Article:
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McClintock Announces Plans to Leave Politics : Congress: The GOP assemblyman makes the decision in the wake of his lopsided 24th District defeat.

November 05, 1992|JACK CHEEVERS | TIMES STAFF WRITER

Republican Assemblyman Tom McClintock, defeated by a surprisingly wide margin by Democratic Rep. Anthony C. Beilenson, abruptly announced Wednesday that he is quitting politics.

McClintock, a 10-year lawmaker known as a rising star among conservatives, lost by a lopsided 56% to 38.6% margin Tuesday in what had been considered a tight race for a congressional seat based in the southwestern San Fernando Valley.

"I don't expect to remain in politics," said McClintock, his voice sounding choked, in a telephone interview from his Thousand Oaks home.

"I've put in 10 years of public service. I have a family that I need to think about as well. I just think at this juncture I need to make provisions for them," he said.

McClintock, 36, responded with a flat "no" when asked if he would challenge Beilenson again in 1994 in the affluent, suburban 24th Congressional District, which stretches from Sherman Oaks to Malibu and north to Thousand Oaks.

Meanwhile, Beilenson, a veteran liberal, spent Wednesday taking congratulatory calls in his Tarzana office while clad casually in a blue shirt, flowered tie and old pants.

The congressman, 60, said he expected to win the race all along. But aides in both his and McClintock's camp seemed stunned by the margin.

"We creamed him, didn't we?" said Beilenson campaign manager Craig Miller.

"I sure didn't expect 18 points," McClintock manager Greg Maw said.

Beilenson said a key factor in his victory was his longstanding refusal to accept campaign donations from special-interest groups--and he pledged to immediately try to enlist President-elect Bill Clinton in an effort to ban special-interest money from politics.

"I don't mean to put aside the economy and jobs, but this is a basic underlying problem we could possibly solve right away," he said.

The congressman repeatedly attacked McClintock during the campaign for his heavy reliance on campaign funds from special-interest political action committees, or PACs. From July 1 to late October, nearly half of McClintock's funds came from PACs, including beer wholesalers, car dealers, oil companies, chiropractors and others.

During the race, McClintock also acknowledged hiring a Virginia political consultant who solicited more than 500 PACs on his behalf.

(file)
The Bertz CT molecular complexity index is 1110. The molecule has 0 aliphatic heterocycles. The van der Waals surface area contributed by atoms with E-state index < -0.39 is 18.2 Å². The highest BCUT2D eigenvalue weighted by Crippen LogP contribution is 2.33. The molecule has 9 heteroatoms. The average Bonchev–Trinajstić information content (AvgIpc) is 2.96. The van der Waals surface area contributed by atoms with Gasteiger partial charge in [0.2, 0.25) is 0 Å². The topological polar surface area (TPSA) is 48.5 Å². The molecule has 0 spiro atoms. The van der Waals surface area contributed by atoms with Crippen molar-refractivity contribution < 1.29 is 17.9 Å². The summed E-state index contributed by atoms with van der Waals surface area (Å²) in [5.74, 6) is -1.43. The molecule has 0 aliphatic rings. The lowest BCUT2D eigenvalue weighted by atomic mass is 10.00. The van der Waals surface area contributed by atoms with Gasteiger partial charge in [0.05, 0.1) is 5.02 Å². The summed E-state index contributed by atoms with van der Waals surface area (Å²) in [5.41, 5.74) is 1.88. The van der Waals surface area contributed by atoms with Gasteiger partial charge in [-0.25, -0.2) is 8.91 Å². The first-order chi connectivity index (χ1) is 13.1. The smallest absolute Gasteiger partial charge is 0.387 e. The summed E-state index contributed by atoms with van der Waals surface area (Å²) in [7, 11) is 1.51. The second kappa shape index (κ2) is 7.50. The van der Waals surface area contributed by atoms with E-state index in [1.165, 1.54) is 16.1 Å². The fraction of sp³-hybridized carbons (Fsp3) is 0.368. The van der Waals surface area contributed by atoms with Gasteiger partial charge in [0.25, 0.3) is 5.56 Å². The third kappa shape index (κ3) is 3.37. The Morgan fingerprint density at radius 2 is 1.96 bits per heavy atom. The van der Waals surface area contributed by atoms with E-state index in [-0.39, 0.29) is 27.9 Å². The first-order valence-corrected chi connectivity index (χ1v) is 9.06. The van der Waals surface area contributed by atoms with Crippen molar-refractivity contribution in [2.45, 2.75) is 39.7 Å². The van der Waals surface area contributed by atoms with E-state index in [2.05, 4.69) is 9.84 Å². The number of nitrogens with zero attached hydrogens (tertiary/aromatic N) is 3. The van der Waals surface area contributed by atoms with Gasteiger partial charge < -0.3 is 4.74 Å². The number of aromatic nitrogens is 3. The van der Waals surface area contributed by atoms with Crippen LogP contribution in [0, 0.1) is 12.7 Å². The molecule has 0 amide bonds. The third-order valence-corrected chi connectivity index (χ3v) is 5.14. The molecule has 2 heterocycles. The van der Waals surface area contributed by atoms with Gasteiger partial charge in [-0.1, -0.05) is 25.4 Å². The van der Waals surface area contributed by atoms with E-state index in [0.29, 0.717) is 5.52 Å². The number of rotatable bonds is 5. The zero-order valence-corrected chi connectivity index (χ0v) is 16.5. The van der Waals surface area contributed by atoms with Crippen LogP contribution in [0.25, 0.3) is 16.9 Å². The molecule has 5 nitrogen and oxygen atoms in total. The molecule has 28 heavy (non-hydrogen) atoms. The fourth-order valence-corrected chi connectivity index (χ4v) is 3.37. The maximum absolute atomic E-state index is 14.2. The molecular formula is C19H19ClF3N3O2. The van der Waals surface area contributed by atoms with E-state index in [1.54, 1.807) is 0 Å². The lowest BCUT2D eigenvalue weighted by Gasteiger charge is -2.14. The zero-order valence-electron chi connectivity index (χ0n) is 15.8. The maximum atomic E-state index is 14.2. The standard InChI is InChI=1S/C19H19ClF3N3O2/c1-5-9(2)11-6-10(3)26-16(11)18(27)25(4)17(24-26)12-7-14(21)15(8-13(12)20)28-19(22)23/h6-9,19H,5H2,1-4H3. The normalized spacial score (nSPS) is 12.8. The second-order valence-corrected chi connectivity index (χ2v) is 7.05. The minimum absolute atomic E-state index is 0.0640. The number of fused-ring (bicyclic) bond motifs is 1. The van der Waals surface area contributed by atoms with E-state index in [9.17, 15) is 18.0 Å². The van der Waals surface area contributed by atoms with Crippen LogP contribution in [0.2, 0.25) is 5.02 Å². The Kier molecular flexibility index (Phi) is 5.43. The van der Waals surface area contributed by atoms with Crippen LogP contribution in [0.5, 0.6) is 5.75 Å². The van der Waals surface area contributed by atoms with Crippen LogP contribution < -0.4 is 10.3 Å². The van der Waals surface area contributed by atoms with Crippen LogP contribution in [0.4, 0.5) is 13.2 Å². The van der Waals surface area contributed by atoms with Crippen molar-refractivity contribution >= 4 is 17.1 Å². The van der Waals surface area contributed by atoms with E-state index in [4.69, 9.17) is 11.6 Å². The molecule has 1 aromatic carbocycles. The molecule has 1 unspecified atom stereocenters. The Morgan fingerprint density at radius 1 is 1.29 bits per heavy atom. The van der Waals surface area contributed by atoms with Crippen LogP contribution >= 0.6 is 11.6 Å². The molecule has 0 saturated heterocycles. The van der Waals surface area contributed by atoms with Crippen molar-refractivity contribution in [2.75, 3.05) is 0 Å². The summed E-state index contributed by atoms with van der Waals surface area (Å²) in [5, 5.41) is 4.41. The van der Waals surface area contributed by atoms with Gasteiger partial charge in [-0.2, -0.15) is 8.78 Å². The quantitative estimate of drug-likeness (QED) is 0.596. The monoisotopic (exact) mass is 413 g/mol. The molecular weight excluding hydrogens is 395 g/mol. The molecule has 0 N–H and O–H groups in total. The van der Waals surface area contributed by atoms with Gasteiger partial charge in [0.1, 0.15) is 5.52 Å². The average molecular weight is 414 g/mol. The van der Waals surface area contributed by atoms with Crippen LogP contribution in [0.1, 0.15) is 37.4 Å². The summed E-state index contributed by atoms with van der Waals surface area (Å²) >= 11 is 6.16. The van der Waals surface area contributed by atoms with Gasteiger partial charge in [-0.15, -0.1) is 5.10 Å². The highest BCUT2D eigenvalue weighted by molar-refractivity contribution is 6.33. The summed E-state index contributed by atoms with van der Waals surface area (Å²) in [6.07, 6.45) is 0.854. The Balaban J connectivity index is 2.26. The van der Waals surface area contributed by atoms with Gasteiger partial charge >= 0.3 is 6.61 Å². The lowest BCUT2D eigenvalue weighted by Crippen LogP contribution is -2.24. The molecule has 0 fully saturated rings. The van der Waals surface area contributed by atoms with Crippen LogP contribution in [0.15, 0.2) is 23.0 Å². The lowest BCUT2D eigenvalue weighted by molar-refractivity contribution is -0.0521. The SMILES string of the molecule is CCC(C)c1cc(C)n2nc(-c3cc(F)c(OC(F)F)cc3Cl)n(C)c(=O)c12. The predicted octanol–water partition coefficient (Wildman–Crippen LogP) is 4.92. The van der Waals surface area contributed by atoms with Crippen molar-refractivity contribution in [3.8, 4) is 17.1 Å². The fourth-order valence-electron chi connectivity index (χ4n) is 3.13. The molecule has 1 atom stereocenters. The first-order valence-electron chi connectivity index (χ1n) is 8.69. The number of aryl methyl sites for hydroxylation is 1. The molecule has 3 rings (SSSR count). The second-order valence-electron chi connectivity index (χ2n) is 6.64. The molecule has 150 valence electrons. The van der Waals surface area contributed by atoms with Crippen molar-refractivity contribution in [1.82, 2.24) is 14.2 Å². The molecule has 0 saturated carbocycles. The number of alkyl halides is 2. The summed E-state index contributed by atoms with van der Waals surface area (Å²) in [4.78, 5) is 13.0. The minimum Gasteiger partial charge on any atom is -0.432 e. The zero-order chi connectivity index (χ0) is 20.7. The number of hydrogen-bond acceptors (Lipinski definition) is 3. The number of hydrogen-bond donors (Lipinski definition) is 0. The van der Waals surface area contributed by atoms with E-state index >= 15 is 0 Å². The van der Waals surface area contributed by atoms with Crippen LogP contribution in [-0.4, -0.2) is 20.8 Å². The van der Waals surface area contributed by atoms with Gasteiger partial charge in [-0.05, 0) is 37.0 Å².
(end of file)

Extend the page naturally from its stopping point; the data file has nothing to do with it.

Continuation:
In one campaign brochure, Beilenson contended that PACs had McClintock "in their pocket," saying the assemblyman had accepted $928,000 in special-interest funds during his decade in the Legislature.

Miller said Beilenson's no-PAC policy struck a chord with voters because special-interest funds figured so prominently in the savings and loan scandal, and because presidential candidate Ross Perot also took aim at PACs in his campaign.

Beilenson also attributed his victory to his long support for legalized abortion. As a state senator in 1967, he authored legislation liberalizing California abortion laws. He was strongly backed by abortion rights groups, which pledged to supply dozens of volunteers to his campaign.

McClintock opposes government funding of abortions for poor women and favors restrictions on abortion, though he believes it should remain legal.

In an effort to undercut McClintock in his own party, Beilenson's campaign sent more than 70,000 mail brochures to Republican women in the district, outlining the candidates' differences on the issue.

Beilenson also played up his environmental credentials, touting his role in creating public parks in the Santa Monica Mountains to environmentally conscious voters in Topanga Canyon, Malibu and the Calabasas-Agoura Hills area.

He sought to portray McClintock as a right-wing extremist and pariah within the Republican Party, often citing the assemblyman's vocal opposition to tax hikes backed by GOP Gov. Pete Wilson last year.

Early in the race, Beilenson's rejection of PAC money caused speculation that he might not be able to raise sufficient funds to run against McClintock. Miller said a number of House colleagues "really pressured" Beilenson to start taking such money.

But Beilenson ran a surprisingly successful fund-raising operation, and wound up spending nearly $600,000--almost twice as much as his rival.

The money came from 2,200 individuals, many of them wealthy constituents in the congressman's old Westside district. His givers included numerous lawyers, environmentalists and Hollywood figures, among them director Steven Spielberg and producer Norman Lear.

Many fund-raising calls were made by Beilenson's wife, Dolores, and longtime Westside activist Erma Collen--an old family friend, Miller said.

Beilenson has faced no serious opposition in recent elections and had little need to raise large campaign war chests. In 1990, he was one of only a handful of House incumbents outspent by a challenger.

He said his fund raising for the McClintock face-off was based on two ideas: developing new donors in the Valley district and hitting up affluent Westside donors more than once.

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